Today at Berkeley Lab

DOE Announces $20 Million to Commercialize Energy Technologies

Grants were given to 12 national labs. Berkeley Lab projects include “Advancing the Commercial Building Energy Saver for Actionable Insights into Building Retrofits and to Enable Broad-Based Commercialization” ($150K), and “Development of a High Efficiency Anaerobic Electroporation Apparatus for Biofuel Generation from Waste Gases” ($499K). More>

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Director’s Message: Federal Budget Update

To provide emergency assistance in the wake of Hurricanes Harvey and Irma, the President passed legislation that temporarily raises the nation’s debt limit, which keeps the federal government funded at FY17 levels through Dec. 8. Though it came as a result of these catastrophic storms, this legislation removes some of the immediate uncertainty for the nation and for Berkeley Lab. More>

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DOE 40th Anniversary Milestone: Expansion of Universe is Speeding Up

Scientists assumed the universe’s expansion was slowing down as gravity pulled debris from the Big Bang back together. But in 1999 Saul Perlmutter and others discovered the universe’s expansion is speeding up, driven by an unknown cause referred to as “dark energy.” They used measurements from Type 1a supernovae, which all reach maximum brightness when they explode. More>

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DOE’s 40 Years of Research: When the ‘Big Bang’ Became a Household Phrase

In this latest installment of the Department of Energy’s 40th anniversary celebration, the Office of Science commemorates astrophysicist George Smoot’s landmark 1992 paper, “Structure in the COBE Differential Microwave Radiometer First-Year Maps,” which presented a monumental discovery that won the 2006 Nobel Prize in physics and turned the Big Bang into a household phrase.

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Michael Crommie and Alex Zettl Highlighted in DOE Blog

Electrons move through graphene more than 100 times faster than they do through silicon, but graphene is still difficult to use in modern electronics because it lacks a bandgap to direct where and when electrons flow. In this Aug. 30 article, the DOE’s Office of Science featured the efforts of Materials Sciences researchers Michael Crommie (far left) and Alex Zettl to get graphene’s electron traffic under control. More>

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DOE Celebrates 40 Years of Research

The Department of Energy will celebrate its 40th anniversary on Oct. 1. To mark the occasion, the Office of Science has collected 40 major papers it has supported from the past 40 years that have changed the face of science. Berkeley Lab researchers contributed to 13 of these milestones, including computer scientist Van Jacobson (1988) and Computing Sciences’ Philip Colella (1989). More>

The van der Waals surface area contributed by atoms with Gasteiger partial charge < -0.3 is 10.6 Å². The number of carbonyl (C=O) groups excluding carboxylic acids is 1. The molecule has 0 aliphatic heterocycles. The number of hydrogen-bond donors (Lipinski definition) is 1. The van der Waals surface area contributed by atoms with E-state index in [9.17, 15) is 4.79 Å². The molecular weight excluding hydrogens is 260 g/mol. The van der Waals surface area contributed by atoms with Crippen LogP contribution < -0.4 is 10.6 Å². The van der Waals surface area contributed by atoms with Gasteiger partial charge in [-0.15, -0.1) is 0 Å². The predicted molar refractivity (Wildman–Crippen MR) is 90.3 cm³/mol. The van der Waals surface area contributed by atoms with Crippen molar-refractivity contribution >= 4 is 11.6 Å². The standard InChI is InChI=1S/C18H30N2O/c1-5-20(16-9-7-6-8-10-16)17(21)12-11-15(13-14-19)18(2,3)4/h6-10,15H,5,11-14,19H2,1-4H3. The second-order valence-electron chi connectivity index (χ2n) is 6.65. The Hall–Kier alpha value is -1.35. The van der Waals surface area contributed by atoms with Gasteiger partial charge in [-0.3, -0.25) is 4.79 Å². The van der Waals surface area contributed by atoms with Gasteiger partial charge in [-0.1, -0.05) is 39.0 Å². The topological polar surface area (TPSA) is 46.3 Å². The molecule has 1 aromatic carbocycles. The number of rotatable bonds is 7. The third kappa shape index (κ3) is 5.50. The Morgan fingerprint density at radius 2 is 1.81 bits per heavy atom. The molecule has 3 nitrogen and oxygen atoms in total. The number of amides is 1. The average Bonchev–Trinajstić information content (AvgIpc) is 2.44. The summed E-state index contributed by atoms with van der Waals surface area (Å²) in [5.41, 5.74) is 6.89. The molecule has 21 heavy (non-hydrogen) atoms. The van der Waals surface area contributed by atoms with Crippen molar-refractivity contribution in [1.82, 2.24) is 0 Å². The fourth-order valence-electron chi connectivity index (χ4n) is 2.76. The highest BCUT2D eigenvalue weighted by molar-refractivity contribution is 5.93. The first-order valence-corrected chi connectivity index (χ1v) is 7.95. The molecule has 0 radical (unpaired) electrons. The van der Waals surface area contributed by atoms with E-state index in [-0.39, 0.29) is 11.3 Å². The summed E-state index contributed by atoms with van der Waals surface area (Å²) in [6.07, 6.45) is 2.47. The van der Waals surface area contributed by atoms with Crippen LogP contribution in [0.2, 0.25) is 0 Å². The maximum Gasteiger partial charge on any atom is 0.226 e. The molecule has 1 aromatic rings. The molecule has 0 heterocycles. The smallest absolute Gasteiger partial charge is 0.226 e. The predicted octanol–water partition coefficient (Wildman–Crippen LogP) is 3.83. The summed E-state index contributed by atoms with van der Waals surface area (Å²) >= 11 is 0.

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DOE Invests $7.5 Million to Improve Electric Grid Reliability and Resiliency

Berkeley Lab’s Energy Storage and Distributed Resources Division (ESDR) will be part of a consortium for a joint U.S.-India five-year project that will help advance the development of the power grid. ESDR will join a team led by Washington State University. The consortium has been awarded $7.5 million from DOE for the project.More>

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DOE Podcast Features ‘17 Labs in 17 Minutes’

From Ames and Argonne to the Thomas Jefferson National Accelerator, the latest episode of the Department of Energy’s “Direct Current” podcast highlights research taking place in each of the country’s national labs, including “Materials Magic” at Berkeley Lab. More>

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Director’s Message: Update on Federal Budget Process

The House and Senate Appropriations Committees have approved separate versions of the Energy and Water Development appropriations bill that funds the Department of Energy.The House version of the FY 18 appropriations bill would fund the Office of Science at FY 17 levels, while the Senate version would increase funding by 3%. In broad summary, the total funding to the Lab next year will probably be close to what it is this year. More>

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DOE Oppenheimer Leadership Program Participants Visit the Lab

The DOE’s Oppenheimer Science and Energy Leadership Program develops the next generation of leaders in the science and energy fields. The initiative brings together exceptional early- and mid-career professionals who have the potential to contribute significantly to DOE’s work. The 2017 cohort recently visited the Lab, touring the Advanced Light Source and the Molecular Foundry (pictured).

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